Payroll is a business critical function in any organisation and it is also one of their biggest expenses. Despite this, it is often not given due consideration – that is until something triggers the need for change. This is something we see time and time again – however, organizations shouldn’t wait for a crisis, such as a missed payroll date, before reviewing their payroll function; this is something that should be reviewed as an overall risk assessment with in any organization regardless of size.
There are basically two choices when it comes to payroll. To keep it in-house or to outsource it – this is a question that many managers deliberate over.
Running Your Payroll In-House
For some organisations, running your payroll in- house is an obvious and right choice – you pay a fixed annual fee for your payroll software and you then have the flexibility to run your payroll when you are ready, make late changes and adjustments – i.e. you are tied to a schedule as with a managed service. In addition employees also have access onsite to a payroll person to answer queries which is often seen as invaluable to staff.
Payroll reporting in software has also become a lot more sophisticated, with many reports now available online, allowing managers easily retrieve and view payroll reports, records and outputs giving greater visibility over their payroll.
However, there are other factors that need to be taken into account if you choose to keep it in-house particularly in relation to cost. Firstly, you need to invest in payroll training to ensure that your payroll is legislatively compliant, equally you need to invest in software upgrades and all the training associated with this to avoid costly hidden errors.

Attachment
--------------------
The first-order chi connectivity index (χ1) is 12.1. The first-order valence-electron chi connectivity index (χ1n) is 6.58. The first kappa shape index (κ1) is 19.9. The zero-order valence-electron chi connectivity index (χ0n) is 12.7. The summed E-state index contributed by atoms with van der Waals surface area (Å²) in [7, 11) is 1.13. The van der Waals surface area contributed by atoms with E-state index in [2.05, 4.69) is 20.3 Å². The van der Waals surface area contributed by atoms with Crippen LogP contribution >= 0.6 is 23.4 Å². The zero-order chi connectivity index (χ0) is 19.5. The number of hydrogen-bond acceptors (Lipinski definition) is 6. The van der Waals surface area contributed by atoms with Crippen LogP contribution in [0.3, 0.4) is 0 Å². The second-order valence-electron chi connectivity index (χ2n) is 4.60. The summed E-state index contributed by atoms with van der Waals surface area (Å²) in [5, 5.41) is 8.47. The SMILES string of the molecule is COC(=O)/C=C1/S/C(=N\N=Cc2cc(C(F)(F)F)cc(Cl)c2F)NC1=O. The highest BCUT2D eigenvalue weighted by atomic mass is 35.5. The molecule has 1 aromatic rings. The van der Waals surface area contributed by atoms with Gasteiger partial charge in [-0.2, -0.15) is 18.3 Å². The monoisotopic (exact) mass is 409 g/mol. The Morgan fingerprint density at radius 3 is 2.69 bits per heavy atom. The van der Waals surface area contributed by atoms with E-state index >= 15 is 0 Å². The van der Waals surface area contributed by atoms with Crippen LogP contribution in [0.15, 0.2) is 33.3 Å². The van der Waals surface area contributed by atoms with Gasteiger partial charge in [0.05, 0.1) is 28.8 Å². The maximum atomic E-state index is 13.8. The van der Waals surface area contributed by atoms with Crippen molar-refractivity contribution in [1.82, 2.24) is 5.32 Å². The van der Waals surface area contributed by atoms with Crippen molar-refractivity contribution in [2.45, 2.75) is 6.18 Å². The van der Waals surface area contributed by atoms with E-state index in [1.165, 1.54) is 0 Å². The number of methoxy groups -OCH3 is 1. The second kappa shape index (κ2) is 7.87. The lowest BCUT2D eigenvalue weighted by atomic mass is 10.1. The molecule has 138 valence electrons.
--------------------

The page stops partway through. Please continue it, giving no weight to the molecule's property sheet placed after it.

There is also a lengthy list of other variables including turnover of payroll staff, data accuracy errors, utilisation of assets, and risk that all should be considered and when combined can result in an expensive in-house service.
Outsourcing Your Payroll
For many organisations exposing themselves to many of the risks of running a payroll in-house outweighs all of the above benefits. Payroll is complex and has become increasingly so over the past few budgets. Trying to keep up to date with intricacy of new tax legislation, compliance issues and training is time, hassle and money. For them an outsourced service is an obvious choice.
However, bear in mind, choosing to outsource your payroll does not however mean you can wash your hands with it, it is essential to provide a point of contact for the service provider, and importantly someone who has basic understanding of payroll, the authority to sign off of and make decisions. Clear boundaries also need to be defined from the start regarding roles and responsibilities and a good provider will have this outlined in a detailed service level agreement.
While cost is an important factor when choosing a provider, other areas should also be given equal consideration. Areas to review with any payroll service provider include implementation approaches and well as sample plans to ensure timelines and costs are kept. It is also worth asking about their accuracy rates and how they are measured, the qualifications of payroll staff, disaster recovery plans and compliance. Equally, knowing about their customer care model, customer retention rate and reference sites, will all give a clearer picture and help in the decision making process.
Images: ”Payroll/ Shutterstock.com“
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